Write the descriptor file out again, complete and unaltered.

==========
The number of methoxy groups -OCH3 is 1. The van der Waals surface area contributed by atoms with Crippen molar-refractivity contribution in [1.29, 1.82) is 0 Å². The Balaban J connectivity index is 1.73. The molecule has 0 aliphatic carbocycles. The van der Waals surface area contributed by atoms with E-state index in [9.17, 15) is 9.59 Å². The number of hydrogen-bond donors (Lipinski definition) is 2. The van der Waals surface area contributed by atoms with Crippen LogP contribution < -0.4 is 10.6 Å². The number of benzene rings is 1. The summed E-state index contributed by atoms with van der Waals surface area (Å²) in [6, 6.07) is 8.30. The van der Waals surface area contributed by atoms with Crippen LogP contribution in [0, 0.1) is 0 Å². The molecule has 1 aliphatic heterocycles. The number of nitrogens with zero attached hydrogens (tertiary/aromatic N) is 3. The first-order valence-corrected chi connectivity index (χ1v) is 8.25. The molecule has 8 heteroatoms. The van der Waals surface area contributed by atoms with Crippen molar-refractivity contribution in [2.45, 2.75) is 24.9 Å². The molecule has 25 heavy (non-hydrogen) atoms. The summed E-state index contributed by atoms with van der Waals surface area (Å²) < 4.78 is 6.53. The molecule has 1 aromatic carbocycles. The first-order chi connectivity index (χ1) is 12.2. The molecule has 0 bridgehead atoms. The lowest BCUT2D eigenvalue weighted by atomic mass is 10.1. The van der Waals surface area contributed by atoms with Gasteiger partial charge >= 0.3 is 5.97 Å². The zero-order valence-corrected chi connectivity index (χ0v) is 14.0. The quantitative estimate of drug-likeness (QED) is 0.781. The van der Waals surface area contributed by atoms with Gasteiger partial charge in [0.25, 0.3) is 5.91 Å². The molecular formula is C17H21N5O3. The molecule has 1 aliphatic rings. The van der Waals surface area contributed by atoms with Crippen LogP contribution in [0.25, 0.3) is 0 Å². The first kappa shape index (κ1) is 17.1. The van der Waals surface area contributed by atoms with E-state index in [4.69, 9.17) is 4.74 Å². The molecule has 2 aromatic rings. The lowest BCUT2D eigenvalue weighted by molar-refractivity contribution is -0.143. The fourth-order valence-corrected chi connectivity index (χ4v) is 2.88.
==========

The number of methoxy groups -OCH3 is 1. The van der Waals surface area contributed by atoms with Crippen molar-refractivity contribution in [1.29, 1.82) is 0 Å². The Balaban J connectivity index is 1.73. The molecule has 0 aliphatic carbocycles. The van der Waals surface area contributed by atoms with E-state index in [9.17, 15) is 9.59 Å². The number of hydrogen-bond donors (Lipinski definition) is 2. The van der Waals surface area contributed by atoms with Crippen LogP contribution < -0.4 is 10.6 Å². The number of benzene rings is 1. The summed E-state index contributed by atoms with van der Waals surface area (Å²) in [6, 6.07) is 8.30. The van der Waals surface area contributed by atoms with Crippen LogP contribution in [0, 0.1) is 0 Å². The molecule has 1 aliphatic heterocycles. The number of nitrogens with zero attached hydrogens (tertiary/aromatic N) is 3. The first-order valence-corrected chi connectivity index (χ1v) is 8.25. The molecule has 8 heteroatoms. The van der Waals surface area contributed by atoms with Crippen molar-refractivity contribution in [2.45, 2.75) is 24.9 Å². The molecule has 25 heavy (non-hydrogen) atoms. The summed E-state index contributed by atoms with van der Waals surface area (Å²) < 4.78 is 6.53. The molecule has 1 aromatic carbocycles. The first-order chi connectivity index (χ1) is 12.2. The molecule has 0 bridgehead atoms. The lowest BCUT2D eigenvalue weighted by atomic mass is 10.1. The van der Waals surface area contributed by atoms with Gasteiger partial charge >= 0.3 is 5.97 Å². The zero-order valence-corrected chi connectivity index (χ0v) is 14.0. The quantitative estimate of drug-likeness (QED) is 0.781. The van der Waals surface area contributed by atoms with Gasteiger partial charge in [0.25, 0.3) is 5.91 Å². The molecular formula is C17H21N5O3. The molecule has 1 aliphatic rings. The van der Waals surface area contributed by atoms with Crippen LogP contribution in [0.25, 0.3) is 0 Å². The first kappa shape index (κ1) is 17.1. The van der Waals surface area contributed by atoms with E-state index in [4.69, 9.17) is 4.74 Å². The molecule has 2 aromatic rings. The lowest BCUT2D eigenvalue weighted by molar-refractivity contribution is -0.143. The fourth-order valence-corrected chi connectivity index (χ4v) is 2.88.